It is within NHTSA’s discretion to accept the data from a group. The Recreational Vehicle Industry Association went through the same thing. You must establish a program with a structure, checks and balances, and some kind of enforcement teeth to the program in case of noncompliance. We did all the groundwork and assuming NHTSA accepts the data, the final step is our seal program.
Basically, the end result of the seal program is that a coachbuilder is allowed to place a gold shield that says “LIMO” on a par which is a clear indication to the buying public that the vehicle was manufactured with the applicable standards in mind. To be allowed to place this on the car, a manufacturer has to be a member in good standing, and sign and comply with a commitment form for the seal. This is not just an empty thing where he can just sign the piece of paper and get away with it. The form has certain requisites of what is needed to be in compliance. For instance, the manufacturer obviously has to have a copy of the FMVSS and the LIMO manual; have registered with NHTSA, as required; and have documentation that shows that a system is in place which addresses the specific techniques and methods used to maintain compliance with FMVSS on all vehicles.
Obviously, a manufacturer could still just sign a piece of paper that doesn’t have any real teeth to it, so at the last board meeting we added the final test to the puzzle. LIMO is initiating a program in which we will hire independent inspectors who are trained in the FMVSS and will monitor the manufacturers’ approach to compliance with the federal standards. They will also be checking to make sure the documents comply with how the car is actually being built. Inspectors will travel around on unannounced, surprise visits throughout the year to each member of the organization. They will make sure the documentation is in proper order and inspect the plant and the cars.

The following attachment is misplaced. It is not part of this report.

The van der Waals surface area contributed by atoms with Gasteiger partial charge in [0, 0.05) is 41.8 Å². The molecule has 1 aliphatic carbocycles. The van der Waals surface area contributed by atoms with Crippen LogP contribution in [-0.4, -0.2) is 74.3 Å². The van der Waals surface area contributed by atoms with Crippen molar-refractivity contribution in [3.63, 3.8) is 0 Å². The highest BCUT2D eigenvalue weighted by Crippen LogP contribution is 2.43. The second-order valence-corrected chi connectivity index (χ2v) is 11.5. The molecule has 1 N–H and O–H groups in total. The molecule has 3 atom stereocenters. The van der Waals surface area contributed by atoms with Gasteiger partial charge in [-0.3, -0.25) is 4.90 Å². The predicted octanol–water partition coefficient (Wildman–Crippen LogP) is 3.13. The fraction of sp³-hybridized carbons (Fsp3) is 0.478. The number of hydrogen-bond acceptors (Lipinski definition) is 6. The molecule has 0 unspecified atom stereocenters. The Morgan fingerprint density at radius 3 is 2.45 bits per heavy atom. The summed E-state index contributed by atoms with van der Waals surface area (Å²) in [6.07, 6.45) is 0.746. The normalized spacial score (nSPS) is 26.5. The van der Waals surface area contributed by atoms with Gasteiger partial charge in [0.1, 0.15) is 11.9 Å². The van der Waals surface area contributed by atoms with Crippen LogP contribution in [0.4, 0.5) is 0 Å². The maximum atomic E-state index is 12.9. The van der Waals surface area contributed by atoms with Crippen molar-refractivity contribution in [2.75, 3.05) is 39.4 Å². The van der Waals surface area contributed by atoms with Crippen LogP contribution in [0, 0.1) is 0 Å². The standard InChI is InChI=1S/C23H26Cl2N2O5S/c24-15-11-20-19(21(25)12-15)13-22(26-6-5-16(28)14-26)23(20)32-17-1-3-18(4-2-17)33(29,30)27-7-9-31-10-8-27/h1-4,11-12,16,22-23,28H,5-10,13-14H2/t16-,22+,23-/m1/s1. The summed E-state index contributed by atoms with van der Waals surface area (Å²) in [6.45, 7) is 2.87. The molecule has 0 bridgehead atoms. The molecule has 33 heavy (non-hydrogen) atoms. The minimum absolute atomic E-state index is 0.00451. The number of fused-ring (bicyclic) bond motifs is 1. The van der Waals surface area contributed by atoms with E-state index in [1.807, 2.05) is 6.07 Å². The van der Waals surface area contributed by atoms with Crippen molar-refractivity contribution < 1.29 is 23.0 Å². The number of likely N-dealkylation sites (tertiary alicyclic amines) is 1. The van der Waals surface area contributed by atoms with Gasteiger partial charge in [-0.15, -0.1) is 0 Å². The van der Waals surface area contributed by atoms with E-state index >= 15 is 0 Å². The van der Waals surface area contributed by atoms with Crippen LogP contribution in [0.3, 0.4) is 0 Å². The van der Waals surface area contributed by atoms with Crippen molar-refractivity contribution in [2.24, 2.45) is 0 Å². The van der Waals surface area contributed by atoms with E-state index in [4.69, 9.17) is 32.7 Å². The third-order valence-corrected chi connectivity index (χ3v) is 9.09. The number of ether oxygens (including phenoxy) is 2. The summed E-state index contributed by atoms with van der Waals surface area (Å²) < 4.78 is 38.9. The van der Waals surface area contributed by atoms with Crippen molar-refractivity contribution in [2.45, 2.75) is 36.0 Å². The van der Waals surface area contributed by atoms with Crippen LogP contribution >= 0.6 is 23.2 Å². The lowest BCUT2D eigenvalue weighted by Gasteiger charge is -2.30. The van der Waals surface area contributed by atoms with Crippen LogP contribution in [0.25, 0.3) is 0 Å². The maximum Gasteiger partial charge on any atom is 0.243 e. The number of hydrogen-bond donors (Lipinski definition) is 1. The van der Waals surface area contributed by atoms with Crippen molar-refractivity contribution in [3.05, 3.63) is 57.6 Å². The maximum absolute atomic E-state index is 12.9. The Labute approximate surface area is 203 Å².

L&C: What would happen if the documentation was insufficient?
Averbuch: The inspector will be writing up a report on his visit to each member. If a manufacturer is in noncompliance, it will be noted and he will have a specific amount of time in which to comply and be reinspected. It is a complicated setup and it is obviously going to have a few bugs in it until it smooths itself out. The intent is that after the grace period for compliance has expired, a coachbuilder will not be able to put the seal on, and they won’t be a member in good standing. They will be suspended from the membership list and we will publicize the suspension. Hopefully we don’t get to that point because the idea is not to keep people out, but to get everyone into compliance.